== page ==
Sexting and Your Teen: Get the Facts

Two girls telling a shocking secret|www.parentinghighschoolers.com

Written By Melanie Studer

Melanie Prather Studer has spent the last thirty years as a mother and teacher- preschool through middle school. When her kids became teenagers, Melanie started keeping notes and doing research to help her children get a head start on getting into college and ultimately out into the real world. She shares real world ideas and solutions for raising teens in today’s world.

November 3, 2020

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This is a guest post. Sexting and your teen is such a huge issue with our kids. As a teacher, I know kids are getting themselves into trouble with this issue ALL the time. Please inform yourself and then your teen!

Christy Monson established a successful counseling practice in Las Vegas, Nevada, as a Licensed Marriage and Family Therapist. She also practiced in Salt Lake City, Utah for several years before her retirement.

  • B.S. Degree from Utah State University
  • M.S. Degree from University of Nevada at Las Vegas

Christy Monson, LMFT and Heather Boynton are the authors of Stand Up to Sexting, An Open Conversation for Parents and Kids. It’s full of examples of possible sexting problems you can discuss with your kids. It’s available on Amazon.

*This post may contain affiliate links.  This means, at no additional cost to you, I will earn a small commission if you click the link and make a purchase.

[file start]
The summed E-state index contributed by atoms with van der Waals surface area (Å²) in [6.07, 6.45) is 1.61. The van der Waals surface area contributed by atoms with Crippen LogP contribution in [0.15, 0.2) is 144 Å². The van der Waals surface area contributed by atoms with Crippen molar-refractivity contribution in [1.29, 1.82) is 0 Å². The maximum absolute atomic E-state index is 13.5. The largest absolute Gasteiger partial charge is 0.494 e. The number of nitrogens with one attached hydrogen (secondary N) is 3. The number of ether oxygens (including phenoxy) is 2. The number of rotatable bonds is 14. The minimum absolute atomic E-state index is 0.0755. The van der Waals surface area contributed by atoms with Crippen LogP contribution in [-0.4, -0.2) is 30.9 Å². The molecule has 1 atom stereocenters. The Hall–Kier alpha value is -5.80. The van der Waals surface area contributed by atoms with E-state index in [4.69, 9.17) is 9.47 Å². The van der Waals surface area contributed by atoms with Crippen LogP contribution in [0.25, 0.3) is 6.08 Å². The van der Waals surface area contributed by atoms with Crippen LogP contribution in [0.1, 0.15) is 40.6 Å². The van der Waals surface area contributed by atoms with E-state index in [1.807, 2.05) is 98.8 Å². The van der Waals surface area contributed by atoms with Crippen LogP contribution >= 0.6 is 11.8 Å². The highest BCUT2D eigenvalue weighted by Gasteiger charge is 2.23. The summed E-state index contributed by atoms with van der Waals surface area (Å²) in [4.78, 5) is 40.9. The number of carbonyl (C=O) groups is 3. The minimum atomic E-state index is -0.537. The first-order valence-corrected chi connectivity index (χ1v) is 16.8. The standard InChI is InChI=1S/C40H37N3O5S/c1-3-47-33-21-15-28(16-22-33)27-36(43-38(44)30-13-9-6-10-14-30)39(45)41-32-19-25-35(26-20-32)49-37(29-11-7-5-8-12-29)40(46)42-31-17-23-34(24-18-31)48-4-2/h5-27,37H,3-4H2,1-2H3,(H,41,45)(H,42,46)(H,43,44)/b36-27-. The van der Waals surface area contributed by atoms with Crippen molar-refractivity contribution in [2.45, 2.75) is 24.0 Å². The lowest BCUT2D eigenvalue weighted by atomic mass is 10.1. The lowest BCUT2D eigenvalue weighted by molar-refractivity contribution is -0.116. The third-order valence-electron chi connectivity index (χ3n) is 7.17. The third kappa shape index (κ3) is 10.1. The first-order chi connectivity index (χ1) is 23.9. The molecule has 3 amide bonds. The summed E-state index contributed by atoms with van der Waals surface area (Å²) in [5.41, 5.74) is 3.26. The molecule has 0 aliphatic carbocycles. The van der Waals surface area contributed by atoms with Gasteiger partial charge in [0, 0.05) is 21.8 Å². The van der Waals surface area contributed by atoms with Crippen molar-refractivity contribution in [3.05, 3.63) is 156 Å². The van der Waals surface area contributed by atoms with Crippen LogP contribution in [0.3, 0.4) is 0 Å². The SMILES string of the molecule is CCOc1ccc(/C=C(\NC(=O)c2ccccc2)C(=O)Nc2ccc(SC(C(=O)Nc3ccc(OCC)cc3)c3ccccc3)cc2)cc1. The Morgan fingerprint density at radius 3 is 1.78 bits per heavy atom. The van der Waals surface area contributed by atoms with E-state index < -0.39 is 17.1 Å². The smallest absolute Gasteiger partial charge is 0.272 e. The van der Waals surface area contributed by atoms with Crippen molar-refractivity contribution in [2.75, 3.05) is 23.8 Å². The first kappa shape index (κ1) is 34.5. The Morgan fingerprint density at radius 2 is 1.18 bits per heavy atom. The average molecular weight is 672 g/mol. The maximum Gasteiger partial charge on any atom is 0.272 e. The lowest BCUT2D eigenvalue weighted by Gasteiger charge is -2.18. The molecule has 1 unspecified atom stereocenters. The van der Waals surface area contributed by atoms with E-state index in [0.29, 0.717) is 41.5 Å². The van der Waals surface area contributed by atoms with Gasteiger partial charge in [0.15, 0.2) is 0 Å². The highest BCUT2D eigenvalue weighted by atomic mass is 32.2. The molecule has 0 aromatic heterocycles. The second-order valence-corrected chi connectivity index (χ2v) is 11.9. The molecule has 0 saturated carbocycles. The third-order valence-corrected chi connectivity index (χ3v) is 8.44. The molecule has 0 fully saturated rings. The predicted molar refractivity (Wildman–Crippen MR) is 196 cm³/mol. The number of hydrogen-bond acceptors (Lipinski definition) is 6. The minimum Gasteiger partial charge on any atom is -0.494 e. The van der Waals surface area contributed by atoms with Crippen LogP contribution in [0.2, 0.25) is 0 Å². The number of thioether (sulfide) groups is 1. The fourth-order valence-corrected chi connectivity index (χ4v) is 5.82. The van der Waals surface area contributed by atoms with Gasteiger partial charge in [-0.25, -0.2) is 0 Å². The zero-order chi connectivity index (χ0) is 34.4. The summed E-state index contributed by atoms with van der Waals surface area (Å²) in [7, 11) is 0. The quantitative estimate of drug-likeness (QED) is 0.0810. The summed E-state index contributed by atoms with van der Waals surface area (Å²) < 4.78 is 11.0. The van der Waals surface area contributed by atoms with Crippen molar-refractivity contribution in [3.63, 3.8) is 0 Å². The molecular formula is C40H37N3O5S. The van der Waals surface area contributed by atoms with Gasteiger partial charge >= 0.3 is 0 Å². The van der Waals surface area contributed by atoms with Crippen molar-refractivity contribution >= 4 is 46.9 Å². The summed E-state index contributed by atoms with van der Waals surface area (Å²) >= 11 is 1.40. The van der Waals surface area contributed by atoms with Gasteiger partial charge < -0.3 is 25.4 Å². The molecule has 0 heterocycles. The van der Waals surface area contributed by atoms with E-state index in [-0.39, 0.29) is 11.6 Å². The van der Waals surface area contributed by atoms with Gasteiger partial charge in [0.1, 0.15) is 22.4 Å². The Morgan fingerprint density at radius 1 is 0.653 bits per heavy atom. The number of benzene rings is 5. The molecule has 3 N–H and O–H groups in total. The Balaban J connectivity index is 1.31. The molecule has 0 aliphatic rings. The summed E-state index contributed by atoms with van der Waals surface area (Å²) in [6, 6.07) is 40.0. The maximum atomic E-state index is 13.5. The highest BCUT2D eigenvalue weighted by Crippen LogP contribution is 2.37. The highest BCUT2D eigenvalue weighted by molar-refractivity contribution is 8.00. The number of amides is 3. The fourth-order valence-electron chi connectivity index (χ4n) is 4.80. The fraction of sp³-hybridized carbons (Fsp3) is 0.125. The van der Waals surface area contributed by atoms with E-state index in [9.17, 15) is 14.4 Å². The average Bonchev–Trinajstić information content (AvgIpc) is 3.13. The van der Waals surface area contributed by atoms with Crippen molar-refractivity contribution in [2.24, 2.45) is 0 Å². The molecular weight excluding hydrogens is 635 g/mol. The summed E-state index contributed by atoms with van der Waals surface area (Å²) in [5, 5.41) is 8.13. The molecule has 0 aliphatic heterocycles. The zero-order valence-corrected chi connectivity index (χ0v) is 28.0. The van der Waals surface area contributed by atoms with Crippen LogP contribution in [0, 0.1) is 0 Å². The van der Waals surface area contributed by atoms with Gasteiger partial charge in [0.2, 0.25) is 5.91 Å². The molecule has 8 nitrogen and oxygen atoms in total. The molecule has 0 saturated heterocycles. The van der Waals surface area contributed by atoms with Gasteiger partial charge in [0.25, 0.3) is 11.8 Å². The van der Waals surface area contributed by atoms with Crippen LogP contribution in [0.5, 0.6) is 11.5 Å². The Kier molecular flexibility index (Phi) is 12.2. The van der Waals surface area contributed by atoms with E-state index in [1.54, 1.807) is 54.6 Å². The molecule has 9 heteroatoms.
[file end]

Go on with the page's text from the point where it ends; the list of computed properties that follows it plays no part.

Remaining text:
Hand holding a cell phone with the word "sexting" crossed out|www.parentinghighschoolers.com

Sexting: An increasing problem among teens.

Sexting is a subject I never thought I’d get involved with, but the more I worked with victims in counseling, and the greater social media availability is today, I see it as a looming problem—the elephant in the room, if you will.

None of us can turn a blind eye to sexting and our teens. According to one research study about fifteen percent of our kids are involved in sexting.

  1. About a third of all middle school and high schoolers have been the brunt of rude sexual comments or jokes.
  2. 2 It can touch all of our kids in some way or another, even if it’s just their friends or kids they know. Let’s address it and give the kids some tools to keep themselves safe.
  3. Sexting can also lead to addiction. Research shows that sending a sexy message can lead to an increase of the neurotransmitter, dopamine, in the brain and make you feel like you’ve taken a drug.
  4. When the dopamine spikes, it can lead its victim to any form of addiction: pornography, alcohol, drugs, and other escapes from life. Did you know that nude, or partially nude pictures, texted or shared on social media among kids constitutes child pornography and jail time can be the consequence?
  5. Know the laws of your state because all areas of the country are different. Talk to a local police officer. There’s one at your kid’s school. Become acquainted so you’ve got some knowledge of your local laws.

Here’s an all-too-common story that I hear.

Vanessa was invited to a summer swim party with the popular kids. She’d never been asked before and was excited to go.

“There’ll be alcohol,” her older brother, Ben, said. “I went to a party there once. I left when everyone got drunk and didn’t go again.”

“Not a problem for me,” Vanessa said. “I’m not going to drink.” She went shopping for a cute new swimsuit.

At the party, some of the girls’ outfits were so revealing they made Vanessa feel uncomfortable. Some of the boys snapped pictures and took sexy videos.

Vanessa stayed in the background, feeling trapped. She wanted to leave, but couldn’t think of an excuse.

Vanessa took a sip of punch. It was spiked so she set the glass back on the table. Several boys bypassed the punch and pulled out their own brown bags. The drunker and louder everyone got, the more uncomfortable Vanessa felt.